Wednesday, July 11, 2007

Go North, Young Man

We don't want to upset anyone during the European club rugby off-season, when the most critical subject for debate is just how grotesque most Irish rugby fans are going to look in the new international team jersey, which reportedly comes in three sizes: 'Brad Pitt in Fight Club', 'Genetic Experiment in Creating the Ubermensch' and 'Superhero'. Far be it from us to arouse concerns about the chilly days of winter when there is a whole World Cup ahead over which to elongate our wafer-thin attention spans for six weeks.

But it needs to be said: my goodness, that's a lot of southern hemisphere types, and particularly All Blacks, that are on their way to English and French clubs, as if they weren't dominant enough over our plucky, rosy-cheeked Celtic contenders.

With the final peep on the whistle in Stade de France on 20th October, whether or not Richie McCaw is at last lifting the Webb Ellis trophy for the All Blacks, many of the leading lights of rugby's most feared international franchise will be staying on in the northern hemisphere.

Prop Carl Hayman (Newcastle), lock Chris Jack (Saracens), centre Aaron Mauger (Leicester), scrum-half Byron Kelleher (Toulouse), winger Rico Gear (Worcester) and hooker Anton Oliver (Toulon) have agreed deals to leave the Land of the Long White Cloud after the World Cup, and it now seems likely that Luke McAlister, the highly rated 23-year-old centre, will sign for Sale.

In addition, many other All Blacks have sent their agents prowling around the big-spending French and English clubs, in the hope of securing lucrative post-World Cup retainers. Of the aforementioned names, only Oliver (32 in September) and Kelleher (30) are in their fourth decade. In other words, most of the talent mentioned are top players, in the prime of their careers, for whom a move north is not the lucrative stopover on the winding road to retirement it has been in the past. McAlister in particular is a player whose loss would be sorely felt by the NZRU and the Super 14 competition.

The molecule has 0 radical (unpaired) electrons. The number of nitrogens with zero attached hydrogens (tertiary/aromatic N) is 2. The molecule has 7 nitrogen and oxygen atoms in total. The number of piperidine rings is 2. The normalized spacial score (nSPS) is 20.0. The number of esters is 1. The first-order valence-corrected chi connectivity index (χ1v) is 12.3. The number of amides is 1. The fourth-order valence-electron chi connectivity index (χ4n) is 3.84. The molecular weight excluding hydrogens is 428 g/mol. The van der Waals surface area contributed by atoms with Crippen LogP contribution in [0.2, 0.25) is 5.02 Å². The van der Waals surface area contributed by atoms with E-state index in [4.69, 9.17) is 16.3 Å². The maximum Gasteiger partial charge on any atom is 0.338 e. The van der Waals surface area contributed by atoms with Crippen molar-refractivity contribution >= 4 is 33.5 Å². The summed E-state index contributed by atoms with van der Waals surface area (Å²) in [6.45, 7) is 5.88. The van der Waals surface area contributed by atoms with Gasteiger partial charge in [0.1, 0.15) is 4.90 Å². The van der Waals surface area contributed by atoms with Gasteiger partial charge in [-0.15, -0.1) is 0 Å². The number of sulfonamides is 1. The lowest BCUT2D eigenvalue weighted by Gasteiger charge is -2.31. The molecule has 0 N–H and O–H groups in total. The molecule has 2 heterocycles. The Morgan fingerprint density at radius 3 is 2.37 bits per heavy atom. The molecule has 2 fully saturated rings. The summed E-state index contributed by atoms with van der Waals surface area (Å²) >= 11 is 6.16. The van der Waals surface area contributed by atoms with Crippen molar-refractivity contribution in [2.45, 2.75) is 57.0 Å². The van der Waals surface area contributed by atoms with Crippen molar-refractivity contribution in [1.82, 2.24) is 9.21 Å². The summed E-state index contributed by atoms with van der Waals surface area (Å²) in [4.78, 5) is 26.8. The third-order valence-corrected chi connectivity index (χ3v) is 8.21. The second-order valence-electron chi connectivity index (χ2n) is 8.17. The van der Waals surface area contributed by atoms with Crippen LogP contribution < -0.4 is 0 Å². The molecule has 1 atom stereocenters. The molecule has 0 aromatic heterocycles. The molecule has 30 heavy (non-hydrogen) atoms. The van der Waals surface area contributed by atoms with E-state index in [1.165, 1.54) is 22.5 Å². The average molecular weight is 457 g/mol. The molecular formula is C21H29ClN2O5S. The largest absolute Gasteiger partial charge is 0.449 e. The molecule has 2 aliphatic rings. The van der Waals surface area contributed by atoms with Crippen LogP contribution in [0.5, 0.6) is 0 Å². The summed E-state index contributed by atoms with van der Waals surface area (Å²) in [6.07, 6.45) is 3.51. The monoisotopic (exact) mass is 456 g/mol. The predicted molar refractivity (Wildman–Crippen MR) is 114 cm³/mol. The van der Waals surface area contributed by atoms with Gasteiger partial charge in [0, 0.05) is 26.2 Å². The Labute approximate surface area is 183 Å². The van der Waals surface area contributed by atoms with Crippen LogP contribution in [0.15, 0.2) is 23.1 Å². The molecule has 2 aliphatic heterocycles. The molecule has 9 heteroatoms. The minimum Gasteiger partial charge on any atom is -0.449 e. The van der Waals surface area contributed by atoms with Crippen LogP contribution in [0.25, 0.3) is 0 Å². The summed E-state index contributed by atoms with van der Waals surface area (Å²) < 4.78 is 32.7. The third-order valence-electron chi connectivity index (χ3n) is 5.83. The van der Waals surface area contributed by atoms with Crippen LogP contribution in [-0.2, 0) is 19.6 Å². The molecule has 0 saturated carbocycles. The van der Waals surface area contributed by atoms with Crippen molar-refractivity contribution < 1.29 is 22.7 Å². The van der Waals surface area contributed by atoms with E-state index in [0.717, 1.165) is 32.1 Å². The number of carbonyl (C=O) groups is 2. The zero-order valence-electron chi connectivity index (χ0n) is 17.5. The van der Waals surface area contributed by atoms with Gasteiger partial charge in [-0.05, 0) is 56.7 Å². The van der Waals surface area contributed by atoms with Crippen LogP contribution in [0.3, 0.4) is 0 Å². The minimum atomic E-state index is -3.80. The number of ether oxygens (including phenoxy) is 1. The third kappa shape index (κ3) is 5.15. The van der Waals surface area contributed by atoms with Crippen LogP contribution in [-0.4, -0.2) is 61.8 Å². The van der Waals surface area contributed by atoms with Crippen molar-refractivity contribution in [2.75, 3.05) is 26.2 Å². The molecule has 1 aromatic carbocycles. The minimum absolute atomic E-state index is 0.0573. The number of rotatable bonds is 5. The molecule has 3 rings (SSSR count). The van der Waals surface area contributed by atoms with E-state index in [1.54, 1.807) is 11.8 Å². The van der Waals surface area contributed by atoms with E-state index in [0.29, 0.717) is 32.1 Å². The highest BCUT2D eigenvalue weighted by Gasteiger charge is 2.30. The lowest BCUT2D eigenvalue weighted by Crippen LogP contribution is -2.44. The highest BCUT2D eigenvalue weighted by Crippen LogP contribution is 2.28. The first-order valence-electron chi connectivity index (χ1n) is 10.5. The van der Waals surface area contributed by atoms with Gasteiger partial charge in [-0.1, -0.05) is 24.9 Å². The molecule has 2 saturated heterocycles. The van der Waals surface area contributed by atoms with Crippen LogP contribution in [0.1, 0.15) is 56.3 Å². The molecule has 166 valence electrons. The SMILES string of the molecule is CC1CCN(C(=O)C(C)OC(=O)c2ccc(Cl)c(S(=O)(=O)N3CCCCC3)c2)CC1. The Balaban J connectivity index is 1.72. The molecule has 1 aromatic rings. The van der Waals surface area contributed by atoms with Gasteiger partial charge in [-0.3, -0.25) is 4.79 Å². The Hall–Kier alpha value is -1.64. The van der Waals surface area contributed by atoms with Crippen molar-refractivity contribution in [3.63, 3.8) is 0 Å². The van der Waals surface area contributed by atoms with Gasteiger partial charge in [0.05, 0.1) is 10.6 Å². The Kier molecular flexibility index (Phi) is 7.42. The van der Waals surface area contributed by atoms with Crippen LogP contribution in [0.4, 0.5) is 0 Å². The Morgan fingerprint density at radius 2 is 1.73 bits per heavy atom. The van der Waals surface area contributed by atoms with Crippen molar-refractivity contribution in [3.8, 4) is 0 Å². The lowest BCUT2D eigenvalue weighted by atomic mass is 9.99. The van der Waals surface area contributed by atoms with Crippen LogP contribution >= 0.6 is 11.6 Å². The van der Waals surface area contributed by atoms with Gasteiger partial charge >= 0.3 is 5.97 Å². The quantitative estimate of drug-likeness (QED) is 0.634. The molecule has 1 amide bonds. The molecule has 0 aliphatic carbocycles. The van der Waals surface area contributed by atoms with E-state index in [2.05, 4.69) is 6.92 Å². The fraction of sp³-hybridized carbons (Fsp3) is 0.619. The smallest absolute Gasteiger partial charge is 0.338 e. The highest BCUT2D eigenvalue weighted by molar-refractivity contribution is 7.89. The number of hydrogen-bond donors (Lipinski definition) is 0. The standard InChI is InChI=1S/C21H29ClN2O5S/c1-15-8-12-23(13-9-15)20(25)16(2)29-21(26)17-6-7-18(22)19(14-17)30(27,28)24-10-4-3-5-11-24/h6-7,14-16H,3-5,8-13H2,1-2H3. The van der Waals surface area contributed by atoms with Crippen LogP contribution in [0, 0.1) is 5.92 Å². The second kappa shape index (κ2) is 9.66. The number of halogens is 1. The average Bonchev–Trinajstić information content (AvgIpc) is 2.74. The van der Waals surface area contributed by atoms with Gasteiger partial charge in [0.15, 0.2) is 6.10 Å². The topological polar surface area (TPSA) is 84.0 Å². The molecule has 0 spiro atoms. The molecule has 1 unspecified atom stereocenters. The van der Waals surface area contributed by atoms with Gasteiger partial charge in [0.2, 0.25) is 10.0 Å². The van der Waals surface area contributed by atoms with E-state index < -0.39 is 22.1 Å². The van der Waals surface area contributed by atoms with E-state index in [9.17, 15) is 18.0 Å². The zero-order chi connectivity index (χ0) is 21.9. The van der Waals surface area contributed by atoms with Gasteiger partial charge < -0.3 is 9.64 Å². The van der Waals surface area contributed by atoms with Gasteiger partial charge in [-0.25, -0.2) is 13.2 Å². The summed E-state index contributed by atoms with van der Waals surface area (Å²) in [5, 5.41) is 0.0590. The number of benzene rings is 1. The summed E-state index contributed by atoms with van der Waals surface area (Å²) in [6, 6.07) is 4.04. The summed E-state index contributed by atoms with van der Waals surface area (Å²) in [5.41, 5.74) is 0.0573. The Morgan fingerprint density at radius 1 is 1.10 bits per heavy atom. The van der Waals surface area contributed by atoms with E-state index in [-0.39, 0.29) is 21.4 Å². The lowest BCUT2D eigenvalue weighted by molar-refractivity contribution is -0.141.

Several Springboks, including captain John Smit (Clermont-Auvergne), Butch James (Bath), Victor Matfield (Toulon) and Percy Montgomery (Perpignan) have committed their immediate futures north of the equator, with several others believed to be following the lure of pounds and euros.

This mass movement is, of course, being seen as the latest blow to rugby's traditional international order, with the club game in England and France edging closer to being the dominant controlling forces in world rugby, in the way the major European leagues are in soccer. The extra-large slices of the Heineken Cup pie brokered by the English clubs in particular during the recent impasse over the competition's future have only strengthened the power they now wield.

So if the august institutions of international rugby and the southern hemisphere's representative and club tournaments fear denudement of importance, Celtic rugby, that feisty but raggle-taggle entity, must also be petrified at the heavy artillery their English and French rivals can now summon.

Where Irish rugby in particular, and to a lesser extent our Welsh counterparts, have kept some semblance of pace with the clubs of England and France through careful husbandry of native talent via the central contract system, if the world market were to truly open to movement of players to the highest bidder, there could only be one, fat-walleted winner.

In contrast to the glittering names coming north to England and France, Munster and Leinster's main foreign acquisitions thus far are Rua Tipoki (a New Zealand Maori) and 34-year-old former Springbok stalwart Ollie Le Roux respectively. Edinburgh's recruitment of Stephen Larkham, while eye-catching, given the Aussie outhalf's still-glowing talent, is definitely another case of an old-stager's last payday.

Whether the All Blacks will stick to their policy of only selecting home based players for World Cups for 2011, therefore forcing their expatriates home eventually, remains to be seen. But the lure of the English and French lucre is likely to be as hurtful close to home as in the the far-off lands of the south.

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